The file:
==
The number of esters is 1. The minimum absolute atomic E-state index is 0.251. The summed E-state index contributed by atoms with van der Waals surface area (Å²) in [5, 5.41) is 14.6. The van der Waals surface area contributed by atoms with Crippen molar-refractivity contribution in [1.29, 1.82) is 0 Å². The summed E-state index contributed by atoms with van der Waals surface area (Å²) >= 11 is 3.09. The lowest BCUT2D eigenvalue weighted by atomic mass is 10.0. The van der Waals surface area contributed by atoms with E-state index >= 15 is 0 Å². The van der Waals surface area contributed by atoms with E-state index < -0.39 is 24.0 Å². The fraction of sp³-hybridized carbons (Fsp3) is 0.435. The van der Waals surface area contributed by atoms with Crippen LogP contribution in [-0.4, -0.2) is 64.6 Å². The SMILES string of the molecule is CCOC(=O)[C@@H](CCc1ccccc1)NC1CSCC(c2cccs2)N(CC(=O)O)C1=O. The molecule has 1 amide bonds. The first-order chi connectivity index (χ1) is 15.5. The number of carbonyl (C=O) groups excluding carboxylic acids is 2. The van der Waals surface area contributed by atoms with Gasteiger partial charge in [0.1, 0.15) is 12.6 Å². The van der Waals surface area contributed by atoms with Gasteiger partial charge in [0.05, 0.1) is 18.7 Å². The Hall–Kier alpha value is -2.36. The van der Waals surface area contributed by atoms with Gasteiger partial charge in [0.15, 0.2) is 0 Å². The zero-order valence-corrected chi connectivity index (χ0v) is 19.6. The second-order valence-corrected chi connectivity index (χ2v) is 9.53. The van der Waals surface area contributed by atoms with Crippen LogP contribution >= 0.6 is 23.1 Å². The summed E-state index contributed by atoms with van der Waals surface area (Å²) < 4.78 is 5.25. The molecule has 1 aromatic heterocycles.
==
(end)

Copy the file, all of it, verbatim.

The number of esters is 1. The minimum absolute atomic E-state index is 0.251. The summed E-state index contributed by atoms with van der Waals surface area (Å²) in [5, 5.41) is 14.6. The van der Waals surface area contributed by atoms with Crippen molar-refractivity contribution in [1.29, 1.82) is 0 Å². The summed E-state index contributed by atoms with van der Waals surface area (Å²) >= 11 is 3.09. The lowest BCUT2D eigenvalue weighted by atomic mass is 10.0. The van der Waals surface area contributed by atoms with E-state index >= 15 is 0 Å². The van der Waals surface area contributed by atoms with E-state index < -0.39 is 24.0 Å². The fraction of sp³-hybridized carbons (Fsp3) is 0.435. The van der Waals surface area contributed by atoms with Crippen LogP contribution in [-0.4, -0.2) is 64.6 Å². The SMILES string of the molecule is CCOC(=O)[C@@H](CCc1ccccc1)NC1CSCC(c2cccs2)N(CC(=O)O)C1=O. The molecule has 1 amide bonds. The first-order chi connectivity index (χ1) is 15.5. The number of carbonyl (C=O) groups excluding carboxylic acids is 2. The van der Waals surface area contributed by atoms with Gasteiger partial charge in [0.1, 0.15) is 12.6 Å². The van der Waals surface area contributed by atoms with Gasteiger partial charge in [0.05, 0.1) is 18.7 Å². The Hall–Kier alpha value is -2.36. The van der Waals surface area contributed by atoms with Gasteiger partial charge in [0.15, 0.2) is 0 Å². The zero-order valence-corrected chi connectivity index (χ0v) is 19.6. The second-order valence-corrected chi connectivity index (χ2v) is 9.53. The van der Waals surface area contributed by atoms with Crippen LogP contribution >= 0.6 is 23.1 Å². The summed E-state index contributed by atoms with van der Waals surface area (Å²) < 4.78 is 5.25. The molecule has 1 aromatic heterocycles.